Deserted Village

Union County Parks follow NJ COVID-19 guidelines: Social distancing required/Masks strongly recommended

Union County parks and recreational facilities are operating in accordance with current COVID-19 guidelines. For everyone’s safety, please wear a mask in public restrooms and in other indoor facilities as requested.

Updates:

  • Trailside Nature & Science Center is open Tuesday through Sunday, from 10:00 a.m. to 4:00 p.m.  Please wear a mask when visiting.
  • Watchung Stable is open to visitors from Tuesday through Sunday, from 9:00 a.m. to 3:00 p.m. Please wear a mask in the main barn, administration building and restrooms.
  • Please note: Trail biking is prohibited in all Union County parks. Trail biking was prohibited before the COVID-19 outbreak, and the prohibitions continue. Bicycles are permitted on paved paths and roadways only.
  • Hikers and dog walkers: Stay on marked trails to preserve fragile native habitat. The taking of plants and other wildlife is prohibited. Share paved paths by keeping to the right unless passing. Dogs must be kept on leash unless in dog parks. All trash must be carried out when receptacles are full or unavailable. 

For more information and updates on Union County services during the COVID-19 outbreak visit ucnj.org/covid19.

The COVID-19 virus is still circulating and it can still cause serious illness or death among unvaccinated people.Protect yourself and those around you by getting vaccinated as soon as possible.To make an appointment visit ucnj.org/vax.

About 1736, Peter Willcocks built a sawmill along the Blue Brook to produce lumber, which would be needed by farmers as they settled this frontier area. The sawmill operation cleared hundreds of acres of forest.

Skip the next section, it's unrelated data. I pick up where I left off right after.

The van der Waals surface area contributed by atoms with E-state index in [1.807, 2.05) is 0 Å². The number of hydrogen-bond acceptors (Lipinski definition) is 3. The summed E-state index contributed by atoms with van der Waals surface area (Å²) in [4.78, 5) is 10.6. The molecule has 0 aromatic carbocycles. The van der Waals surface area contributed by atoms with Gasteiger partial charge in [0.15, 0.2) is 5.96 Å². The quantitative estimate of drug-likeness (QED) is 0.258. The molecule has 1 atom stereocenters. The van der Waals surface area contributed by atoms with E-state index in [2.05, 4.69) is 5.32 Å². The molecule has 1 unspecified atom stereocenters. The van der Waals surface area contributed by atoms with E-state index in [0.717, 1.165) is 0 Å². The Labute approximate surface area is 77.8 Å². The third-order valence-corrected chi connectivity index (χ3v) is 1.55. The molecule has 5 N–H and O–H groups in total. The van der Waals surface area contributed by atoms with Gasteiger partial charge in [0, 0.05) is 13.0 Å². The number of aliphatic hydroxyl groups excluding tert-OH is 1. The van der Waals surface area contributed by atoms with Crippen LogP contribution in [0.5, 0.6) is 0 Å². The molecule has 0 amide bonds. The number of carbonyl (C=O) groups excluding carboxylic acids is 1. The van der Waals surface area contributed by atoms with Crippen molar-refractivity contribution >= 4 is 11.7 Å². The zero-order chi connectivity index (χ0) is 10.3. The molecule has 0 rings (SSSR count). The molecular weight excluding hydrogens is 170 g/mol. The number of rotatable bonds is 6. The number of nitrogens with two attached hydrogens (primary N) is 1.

In 1845, David Felt bought 760 acres of land and built a printing factory along the brook. He built an entire town on the bluff above the brook to support the mill operation, and by 1850, 175 people were living in Feltville. After Felt retired in 1860, other business ventures were tried but failed, and the town became deserted for a short time.

But in 1882, Warren Ackerman bought the property and converted the former mill town into a summer resort, called Glenside Park. When the popularity of mountain resorts was displaced by the advent of the Jersey Shore, Glenside Park closed in 1916.

Soon after the Union County Park System was formed in 1921, this area was incorporated into the Watchung Reservation, one of America’s first county parks. The grounds of the Deserted Village are open every day, dawn to dusk.   The Visitor Center is open Saturdays and Sundays (and most holidays) from noon to 5pm.

There is a pamphlet available for a walking tour that explains the ten surviving historic buildings, some of which are still inhabited. The pamphlets outlining the walking tour through the Deserted Village, with some additional history, are usually available at the brown kiosks, one in the parking lot just off Glenside Avenue, and the other just past the General Store/Church. The pamphlet is also available online.

 

In recognition of the Interpretive panels located throughout the Deserted Village, which describe its history, Union County received a 2018 Achievement Award from the National Association of Counties (NACo), for contribution to the Arts, Culture and Historic Preservation.